Holt knew that his next project needed to be something different, which captured the excitement and intensity of his live shows. So, when it came time to begin work on 99 Degrees, he assembled a core band that included multi-Grammy Award-winning engineer and organist Kevin McKendree (Delbert McClinton,  Buddy Guy, Brian Setzer), guitarist Joe McMahan (Allison Moorer, Kevin Gordon, Hayes Carll, Webb Wilder), bassist Dave Santos (The Neville Brothers, John Fogerty, Bob  Seger), and drummer Kenneth Blevins (John Prine, John Hiatt.) The album was produced at McKendree’s legendary studio, The Rock House, in  Franklin, TN. The majority of the basic tracks on the album are first or second takes with Ericson on piano or acoustic guitar leading the band through the tunes. “I like records where you can hear the guys listening to each other and reacting and discovering the music in real time. There’s an immediacy and a freshness that comes with it that you just can’t fake.”

That immediacy is the heart and soul of 99 Degrees, which radiates gritty energy and passion at every turn. Lead single “Walkin’ on Bourbon Street” sets the stage, morphing from a bluesy musical history lesson into an ecstatic celebration fueled by punchy horns, intoxicating rhythms, and soulful backing vocals from gospel stalwarts The McCrary Sisters, who appear throughout the record. Like much of Holt’s catalog, the song is steeped in the sense of place and imbued with longing and desire; the narrator wants to party, but he is not just another carefree reveler. He’s on a musical pilgrimage. He sings, “I’ve got to get back down where my soul keeps goin’” and pleads with his lover to “come back with me one more time.” Such a need for human connection is a recurring theme on the album, and it’s one that Holt examines from several angles. In “Empty Without A Secret,” for instance, a suspicious lover admits that “I’m just a restless soul the same as you are.” In the bluesy, comical, Leon Russell influenced “Clever Girl,” Holt sings, “I’ve forgotten how to cry, but it’ll come back to me.”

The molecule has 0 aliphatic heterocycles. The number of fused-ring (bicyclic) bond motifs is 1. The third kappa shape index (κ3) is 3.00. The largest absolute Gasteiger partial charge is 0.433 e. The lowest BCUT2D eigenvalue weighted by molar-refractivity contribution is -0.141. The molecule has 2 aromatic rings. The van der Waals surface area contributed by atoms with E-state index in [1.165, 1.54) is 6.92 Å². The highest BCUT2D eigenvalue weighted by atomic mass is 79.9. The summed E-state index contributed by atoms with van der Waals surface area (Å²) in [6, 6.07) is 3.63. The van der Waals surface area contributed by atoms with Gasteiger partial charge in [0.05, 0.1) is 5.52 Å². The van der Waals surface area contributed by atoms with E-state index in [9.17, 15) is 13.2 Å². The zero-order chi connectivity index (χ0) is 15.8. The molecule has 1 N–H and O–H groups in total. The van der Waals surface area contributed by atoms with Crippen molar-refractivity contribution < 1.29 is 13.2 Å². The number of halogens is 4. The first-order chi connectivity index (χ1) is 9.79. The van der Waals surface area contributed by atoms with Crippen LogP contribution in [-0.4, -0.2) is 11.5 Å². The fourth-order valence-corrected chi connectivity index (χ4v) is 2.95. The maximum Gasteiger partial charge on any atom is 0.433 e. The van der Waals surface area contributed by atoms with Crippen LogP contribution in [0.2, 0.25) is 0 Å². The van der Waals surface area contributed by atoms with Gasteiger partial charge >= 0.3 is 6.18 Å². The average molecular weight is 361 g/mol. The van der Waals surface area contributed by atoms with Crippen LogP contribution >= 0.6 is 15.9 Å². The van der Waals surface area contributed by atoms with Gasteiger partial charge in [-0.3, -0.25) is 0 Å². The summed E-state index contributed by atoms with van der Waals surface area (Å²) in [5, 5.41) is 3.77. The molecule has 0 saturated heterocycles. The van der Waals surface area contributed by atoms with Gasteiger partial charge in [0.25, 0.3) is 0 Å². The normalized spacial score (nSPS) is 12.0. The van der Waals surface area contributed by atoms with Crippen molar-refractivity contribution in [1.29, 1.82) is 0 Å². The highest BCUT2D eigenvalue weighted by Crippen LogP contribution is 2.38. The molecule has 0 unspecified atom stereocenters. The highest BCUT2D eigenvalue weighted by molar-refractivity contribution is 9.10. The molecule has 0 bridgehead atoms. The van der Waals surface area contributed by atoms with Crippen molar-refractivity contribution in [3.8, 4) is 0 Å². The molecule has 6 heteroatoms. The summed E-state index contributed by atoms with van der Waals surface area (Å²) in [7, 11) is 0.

Holt’s characters know where they stand on the social and economic ladder, and for some, the American Dream is more like a mirage. The brooding, prayerful “Help Us Now” inspired by the Judith Richards novel “Thelonius Rising”, looks at how the nation turned its back on New Orleans in the wake of Hurricane Katrina through the eyes of a young boy living in the 9th Ward. In the soaring “Beautiful World,” the narrator deals with nationalism and religion, promising that we “will never lead lives of quiet desperation, anger, hurt, and pride … longing for the other side …” The Warren Zevon-esque “Walking In Our Sleep” shouts “So high and so proud, you get to steal, we get to plow” … ”They told us a lie and called it history,” he sings. “They cheated us blind, but we just couldn’t see.”

Rather than allowing his characters to wallow in heartbreak or bitterness, Holt insists on celebrating their resilience, their unwavering ability to find hope, beauty, and meaning in their lives. Perhaps no song embodies that notion better than the sweltering title track, which feels more than just a little autobiographical given Holt’s journey. “I was freezing on those city streets chasing someone else’s hopes and dreams,” he sings, “while my soul was waiting in the sweet sunshine.” “So good to feel the sun on my face. Oh Lord, almost home.”

With 99 Degrees, Ericson Holt isn’t just chasing dreams; he’s living them.

Ericson Holt